The diagram in
The curves of individual phase voltages 20, 21, and 22, respectively, are plotted as a function of time. It follows from the diagram in
Individual curves 20, 21, 22 of voltages UU, UV, and UW fluctuate between above-mentioned voltage maximum 24 and prevailing voltage minimum 25 in particular phase U, V, or W. The diagram of voltage curves according to
The diagram according to
If one of semiconductor components 11, 13, or 15, preferably diodes, connected to positive pole 4 (B+) is short-circuited or has a low resistance, the potential of three-phase generator 1 at rest is at the battery voltage level and may be lowered only to an insignificant extent by loading with a defined low resistive load at one of phase terminals U, V, W.
However, if a semiconductor component 12, 14, or 16 connected to ground 3 is short-circuited or has a low resistance, the potential corresponds to the potential of ground terminal 3 accordingly and cannot be increased significantly by applying a low resistive load to positive pole 4 of the battery (B+).
In both cases outlined above, i.e., in the case of a semiconductor component 11, 13, or 15 connected to positive pole 4 of an motor vehicle battery or in the case of a semiconductor component 12, 14, or 16 connected in the reverse direction, a short circuit in the particular semiconductor component may be detected by connecting a phase terminal to a resistive load, e.g., to positive pole 4 of an motor vehicle battery, or connecting the terminal to ground 3 and subsequently analyzing the resulting voltage potentials.
Although the detection described above is suitable for the case of a stationary three-phase generator 1, one phase terminal U, V, W, e.g., phase terminal V, may be short-circuited during operation of the three-phase generator. A short-circuit in semiconductor component 13 (phase terminal V, where semiconductor component 13 is applied to positive pole 4 of the battery) during operation of the three-phase generator causes the potential to no longer differ from the potential applied to positive pole 4 of the motor vehicle battery (B+). The short circuit of semiconductor component 14, which is in the reverse direction, at phase terminal V to ground potential 3 results in a continuously applied ground potential. As a result, no alternating voltage prevails when the ground potential is always applied and consequently there is no frequency indicating the rotational speed of three-phase generator 1 and therefore rotational speed information is not obtainable at phase terminal V.
During operation of three-phase generator 1, two remaining phase terminals U and W are tested for the occurrence of a short circuit on a semiconductor component 11 or 15 connected in the forward direction and tested during the negative half-wave of particular phase U or W for the occurrence of a voltage dip at positive pole 4 of the battery (B+). Particular phases U and W take up current in this case and therefore reduce the output current, as indicated by the diagram in
The effects of a short circuit in semiconductor component 16, which is situated in the reverse direction, are indicated by the diagram in
For the sake of thoroughness, it should be pointed out that the peaks of phase voltages UU and UV are identified by reference numeral 24 and the minima of phase voltages UU and UV are identified by reference numeral 25.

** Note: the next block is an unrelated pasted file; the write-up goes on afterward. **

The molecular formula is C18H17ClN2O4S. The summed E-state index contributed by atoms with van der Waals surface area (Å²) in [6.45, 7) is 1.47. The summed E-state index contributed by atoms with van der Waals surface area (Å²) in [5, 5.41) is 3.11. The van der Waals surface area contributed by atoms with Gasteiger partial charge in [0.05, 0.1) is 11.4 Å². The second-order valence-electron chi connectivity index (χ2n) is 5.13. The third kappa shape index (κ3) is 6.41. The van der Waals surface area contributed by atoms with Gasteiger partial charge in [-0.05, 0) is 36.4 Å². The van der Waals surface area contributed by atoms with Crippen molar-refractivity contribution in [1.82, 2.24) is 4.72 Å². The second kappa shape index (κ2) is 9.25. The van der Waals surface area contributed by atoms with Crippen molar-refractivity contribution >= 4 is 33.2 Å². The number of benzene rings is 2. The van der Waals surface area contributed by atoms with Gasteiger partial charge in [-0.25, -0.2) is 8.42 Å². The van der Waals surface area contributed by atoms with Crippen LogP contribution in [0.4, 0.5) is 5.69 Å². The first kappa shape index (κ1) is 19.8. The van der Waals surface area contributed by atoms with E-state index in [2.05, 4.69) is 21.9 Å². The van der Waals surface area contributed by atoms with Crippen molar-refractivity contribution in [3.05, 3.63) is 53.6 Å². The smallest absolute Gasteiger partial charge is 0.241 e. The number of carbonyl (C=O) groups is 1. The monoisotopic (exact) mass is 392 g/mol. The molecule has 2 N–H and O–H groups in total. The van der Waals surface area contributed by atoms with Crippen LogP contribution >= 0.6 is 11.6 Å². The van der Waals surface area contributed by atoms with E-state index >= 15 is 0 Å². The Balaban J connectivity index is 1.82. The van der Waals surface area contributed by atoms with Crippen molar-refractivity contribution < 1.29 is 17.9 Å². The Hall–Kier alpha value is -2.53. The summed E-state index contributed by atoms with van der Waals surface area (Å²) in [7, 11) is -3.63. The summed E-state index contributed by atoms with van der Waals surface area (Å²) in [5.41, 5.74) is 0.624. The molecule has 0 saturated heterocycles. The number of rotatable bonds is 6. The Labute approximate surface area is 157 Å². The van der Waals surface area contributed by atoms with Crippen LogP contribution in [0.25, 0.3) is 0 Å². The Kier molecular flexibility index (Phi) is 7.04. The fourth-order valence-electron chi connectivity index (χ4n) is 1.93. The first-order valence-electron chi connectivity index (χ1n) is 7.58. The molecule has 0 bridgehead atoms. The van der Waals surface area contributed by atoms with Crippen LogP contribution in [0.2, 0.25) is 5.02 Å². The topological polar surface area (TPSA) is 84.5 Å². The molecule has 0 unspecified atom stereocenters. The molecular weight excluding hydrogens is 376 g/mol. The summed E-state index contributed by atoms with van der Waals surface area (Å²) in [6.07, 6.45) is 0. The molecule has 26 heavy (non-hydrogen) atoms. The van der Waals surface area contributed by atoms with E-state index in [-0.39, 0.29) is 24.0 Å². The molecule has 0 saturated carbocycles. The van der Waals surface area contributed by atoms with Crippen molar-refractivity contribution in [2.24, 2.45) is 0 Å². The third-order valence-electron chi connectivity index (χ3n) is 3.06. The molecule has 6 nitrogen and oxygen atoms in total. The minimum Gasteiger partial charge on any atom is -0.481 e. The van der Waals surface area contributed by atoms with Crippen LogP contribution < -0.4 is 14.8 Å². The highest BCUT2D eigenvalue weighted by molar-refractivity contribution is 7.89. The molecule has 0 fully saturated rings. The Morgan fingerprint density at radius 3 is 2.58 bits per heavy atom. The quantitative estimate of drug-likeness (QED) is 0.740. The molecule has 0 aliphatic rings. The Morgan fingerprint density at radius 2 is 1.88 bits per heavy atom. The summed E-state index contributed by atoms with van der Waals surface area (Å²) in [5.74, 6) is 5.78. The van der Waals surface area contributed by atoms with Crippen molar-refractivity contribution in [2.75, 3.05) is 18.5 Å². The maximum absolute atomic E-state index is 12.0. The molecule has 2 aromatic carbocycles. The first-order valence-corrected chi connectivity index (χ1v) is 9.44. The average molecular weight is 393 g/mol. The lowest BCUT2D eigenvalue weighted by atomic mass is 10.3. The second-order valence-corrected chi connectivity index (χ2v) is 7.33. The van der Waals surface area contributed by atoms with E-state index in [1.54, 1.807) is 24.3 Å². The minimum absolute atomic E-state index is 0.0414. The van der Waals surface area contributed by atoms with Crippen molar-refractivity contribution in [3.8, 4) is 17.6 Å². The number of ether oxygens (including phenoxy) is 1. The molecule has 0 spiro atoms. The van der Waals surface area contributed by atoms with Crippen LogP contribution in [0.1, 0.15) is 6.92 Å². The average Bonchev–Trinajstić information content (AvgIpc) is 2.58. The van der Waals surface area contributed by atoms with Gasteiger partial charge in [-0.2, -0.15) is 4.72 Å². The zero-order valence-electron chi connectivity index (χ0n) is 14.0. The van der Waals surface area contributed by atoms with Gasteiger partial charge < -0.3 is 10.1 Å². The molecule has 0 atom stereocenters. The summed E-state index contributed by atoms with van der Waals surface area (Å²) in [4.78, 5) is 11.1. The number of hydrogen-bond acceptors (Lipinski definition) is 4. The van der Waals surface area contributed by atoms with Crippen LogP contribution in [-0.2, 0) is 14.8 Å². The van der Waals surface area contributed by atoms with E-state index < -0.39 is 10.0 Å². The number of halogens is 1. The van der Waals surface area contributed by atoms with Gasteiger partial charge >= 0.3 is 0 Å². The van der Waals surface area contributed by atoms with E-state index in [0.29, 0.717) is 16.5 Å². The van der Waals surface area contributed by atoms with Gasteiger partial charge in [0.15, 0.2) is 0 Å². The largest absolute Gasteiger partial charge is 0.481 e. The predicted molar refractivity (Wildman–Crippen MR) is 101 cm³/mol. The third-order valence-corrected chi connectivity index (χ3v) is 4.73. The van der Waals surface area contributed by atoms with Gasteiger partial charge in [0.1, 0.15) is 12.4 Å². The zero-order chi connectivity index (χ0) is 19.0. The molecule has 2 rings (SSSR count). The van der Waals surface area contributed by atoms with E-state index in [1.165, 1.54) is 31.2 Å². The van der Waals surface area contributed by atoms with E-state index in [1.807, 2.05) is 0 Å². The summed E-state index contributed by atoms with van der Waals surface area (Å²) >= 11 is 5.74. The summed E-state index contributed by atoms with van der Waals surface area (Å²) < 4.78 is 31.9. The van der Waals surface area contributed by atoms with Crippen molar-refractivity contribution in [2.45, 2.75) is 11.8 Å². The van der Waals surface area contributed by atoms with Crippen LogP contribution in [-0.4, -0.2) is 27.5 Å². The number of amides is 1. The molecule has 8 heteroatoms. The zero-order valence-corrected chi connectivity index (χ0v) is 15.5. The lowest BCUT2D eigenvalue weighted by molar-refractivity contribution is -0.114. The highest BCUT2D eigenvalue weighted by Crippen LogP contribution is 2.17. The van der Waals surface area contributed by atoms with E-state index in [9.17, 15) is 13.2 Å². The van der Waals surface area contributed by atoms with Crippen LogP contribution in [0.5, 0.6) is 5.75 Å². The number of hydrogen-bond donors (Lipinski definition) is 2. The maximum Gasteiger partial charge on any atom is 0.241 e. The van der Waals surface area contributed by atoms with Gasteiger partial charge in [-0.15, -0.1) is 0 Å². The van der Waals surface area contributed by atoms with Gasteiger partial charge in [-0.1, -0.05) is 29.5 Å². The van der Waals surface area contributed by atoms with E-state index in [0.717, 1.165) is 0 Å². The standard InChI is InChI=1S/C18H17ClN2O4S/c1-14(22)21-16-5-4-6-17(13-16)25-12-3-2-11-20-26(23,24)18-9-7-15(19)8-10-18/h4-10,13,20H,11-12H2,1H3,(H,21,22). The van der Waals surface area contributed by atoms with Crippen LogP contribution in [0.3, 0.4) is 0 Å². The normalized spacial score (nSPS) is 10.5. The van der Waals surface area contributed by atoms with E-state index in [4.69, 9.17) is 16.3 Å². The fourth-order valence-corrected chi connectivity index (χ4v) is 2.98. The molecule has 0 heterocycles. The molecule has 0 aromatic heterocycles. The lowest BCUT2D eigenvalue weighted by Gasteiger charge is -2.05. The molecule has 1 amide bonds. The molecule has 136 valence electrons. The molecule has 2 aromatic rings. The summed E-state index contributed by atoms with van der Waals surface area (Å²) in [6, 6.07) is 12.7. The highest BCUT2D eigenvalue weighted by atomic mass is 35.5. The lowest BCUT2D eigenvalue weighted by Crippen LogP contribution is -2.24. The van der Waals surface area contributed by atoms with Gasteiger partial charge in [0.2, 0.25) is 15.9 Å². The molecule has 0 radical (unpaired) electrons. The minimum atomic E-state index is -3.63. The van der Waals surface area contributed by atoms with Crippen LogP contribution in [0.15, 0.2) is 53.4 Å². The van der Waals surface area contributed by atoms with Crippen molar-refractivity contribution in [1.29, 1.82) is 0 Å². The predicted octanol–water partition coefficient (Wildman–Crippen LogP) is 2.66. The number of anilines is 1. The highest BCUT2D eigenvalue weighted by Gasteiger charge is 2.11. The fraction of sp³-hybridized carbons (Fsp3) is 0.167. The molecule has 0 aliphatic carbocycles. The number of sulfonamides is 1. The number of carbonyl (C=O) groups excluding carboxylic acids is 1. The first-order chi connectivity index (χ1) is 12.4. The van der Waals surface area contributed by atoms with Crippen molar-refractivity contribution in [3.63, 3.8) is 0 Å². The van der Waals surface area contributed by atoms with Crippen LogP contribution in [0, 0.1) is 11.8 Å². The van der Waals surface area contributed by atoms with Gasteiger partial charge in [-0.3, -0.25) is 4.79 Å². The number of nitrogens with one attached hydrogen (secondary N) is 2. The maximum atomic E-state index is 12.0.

In the case of a fault in the form of an interruption in a semiconductor component 11, 12, 13, 14, 15, or 16 in one of phase terminals U, V, W, reference is made to the diagrams according to
If a semiconductor component 11, 13, 15 lying in the forward direction is interrupted, e.g., semiconductor component 15 at phase terminal V, the voltage at this terminal is no longer limited by the motor vehicle battery, i.e., the vehicle electrical system, during positive half-wave 32 and therefore the voltage applied to positive pole 4 of the motor vehicle battery may increase by several volts (as indicated by the curve of phase voltage U, W according to reference numeral 50). The resulting voltage overshoot is indicated by reference numeral 51. The voltage overshoot is greatly above voltage maximum 24 of phase voltage UU according to curve 20 of phase voltage U. However, if semiconductor component 14 of phase terminal V, which is situated in the reverse direction, is interrupted, the voltage during negative half-wave 33 is no longer limited by the potential of ground terminal 3, so that for this case (according to voltage curve 52 shown in
If semiconductor components 11 and 15, which are situated in the forward direction, as well as semiconductor components 12 and 16, which are situated in the reverse direction, of phase terminals U and W are interrupted, phases U or W, each being subject to an interruption, also may not deliver any current to the electrical system of a vehicle.
All the types of faults depicted here, whether short circuits occurring in the area of semiconductor components 11, 13, 15, which are situated in the forward direction, or semiconductor components 12, 14, 16, which are situated in the reverse direction, or interruptions in the semiconductor components, have in common the fact that phase terminal U or V or W affected by the particular fault is unable to deliver an output current to the vehicle electrical system. Because of this circumstance, the output voltage of the three-phase generator is lower during particular phase U, V, or W than in the other intact phases.